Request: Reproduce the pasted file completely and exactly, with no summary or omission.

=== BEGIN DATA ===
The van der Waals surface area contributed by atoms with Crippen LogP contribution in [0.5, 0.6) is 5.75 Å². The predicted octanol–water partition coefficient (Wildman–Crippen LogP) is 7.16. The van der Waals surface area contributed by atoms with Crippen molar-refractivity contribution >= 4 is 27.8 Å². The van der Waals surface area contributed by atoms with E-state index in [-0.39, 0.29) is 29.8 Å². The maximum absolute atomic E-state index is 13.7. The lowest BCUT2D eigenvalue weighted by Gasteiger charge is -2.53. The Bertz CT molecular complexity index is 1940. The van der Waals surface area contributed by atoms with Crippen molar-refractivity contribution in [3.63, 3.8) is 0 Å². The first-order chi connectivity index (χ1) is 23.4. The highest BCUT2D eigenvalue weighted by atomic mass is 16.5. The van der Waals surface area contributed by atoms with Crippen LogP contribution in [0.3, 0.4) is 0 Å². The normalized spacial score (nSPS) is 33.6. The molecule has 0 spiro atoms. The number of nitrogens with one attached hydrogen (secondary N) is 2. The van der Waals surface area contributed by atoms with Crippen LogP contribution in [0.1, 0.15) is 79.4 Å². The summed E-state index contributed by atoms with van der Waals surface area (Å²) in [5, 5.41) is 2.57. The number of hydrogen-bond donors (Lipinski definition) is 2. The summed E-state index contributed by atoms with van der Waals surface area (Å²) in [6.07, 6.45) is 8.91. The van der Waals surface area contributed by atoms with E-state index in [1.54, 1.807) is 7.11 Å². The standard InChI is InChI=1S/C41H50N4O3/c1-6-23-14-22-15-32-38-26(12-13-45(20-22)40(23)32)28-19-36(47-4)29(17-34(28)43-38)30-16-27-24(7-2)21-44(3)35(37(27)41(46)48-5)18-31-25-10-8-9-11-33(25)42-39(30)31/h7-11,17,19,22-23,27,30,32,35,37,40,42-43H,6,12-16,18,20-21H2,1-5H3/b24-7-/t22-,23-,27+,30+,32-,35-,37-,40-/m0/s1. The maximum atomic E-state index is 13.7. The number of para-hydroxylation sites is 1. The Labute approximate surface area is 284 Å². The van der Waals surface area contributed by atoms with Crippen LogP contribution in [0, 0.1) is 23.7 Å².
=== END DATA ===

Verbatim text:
The van der Waals surface area contributed by atoms with Crippen LogP contribution in [0.5, 0.6) is 5.75 Å². The predicted octanol–water partition coefficient (Wildman–Crippen LogP) is 7.16. The van der Waals surface area contributed by atoms with Crippen molar-refractivity contribution >= 4 is 27.8 Å². The van der Waals surface area contributed by atoms with E-state index in [-0.39, 0.29) is 29.8 Å². The maximum absolute atomic E-state index is 13.7. The lowest BCUT2D eigenvalue weighted by Gasteiger charge is -2.53. The Bertz CT molecular complexity index is 1940. The van der Waals surface area contributed by atoms with Crippen molar-refractivity contribution in [3.63, 3.8) is 0 Å². The first-order chi connectivity index (χ1) is 23.4. The highest BCUT2D eigenvalue weighted by atomic mass is 16.5. The van der Waals surface area contributed by atoms with Crippen LogP contribution in [0.3, 0.4) is 0 Å². The normalized spacial score (nSPS) is 33.6. The molecule has 0 spiro atoms. The number of nitrogens with one attached hydrogen (secondary N) is 2. The van der Waals surface area contributed by atoms with Crippen LogP contribution in [0.1, 0.15) is 79.4 Å². The summed E-state index contributed by atoms with van der Waals surface area (Å²) in [5, 5.41) is 2.57. The number of hydrogen-bond donors (Lipinski definition) is 2. The summed E-state index contributed by atoms with van der Waals surface area (Å²) in [6.07, 6.45) is 8.91. The van der Waals surface area contributed by atoms with E-state index in [1.54, 1.807) is 7.11 Å². The standard InChI is InChI=1S/C41H50N4O3/c1-6-23-14-22-15-32-38-26(12-13-45(20-22)40(23)32)28-19-36(47-4)29(17-34(28)43-38)30-16-27-24(7-2)21-44(3)35(37(27)41(46)48-5)18-31-25-10-8-9-11-33(25)42-39(30)31/h7-11,17,19,22-23,27,30,32,35,37,40,42-43H,6,12-16,18,20-21H2,1-5H3/b24-7-/t22-,23-,27+,30+,32-,35-,37-,40-/m0/s1. The maximum atomic E-state index is 13.7. The number of para-hydroxylation sites is 1. The Labute approximate surface area is 284 Å². The van der Waals surface area contributed by atoms with Crippen LogP contribution in [0, 0.1) is 23.7 Å².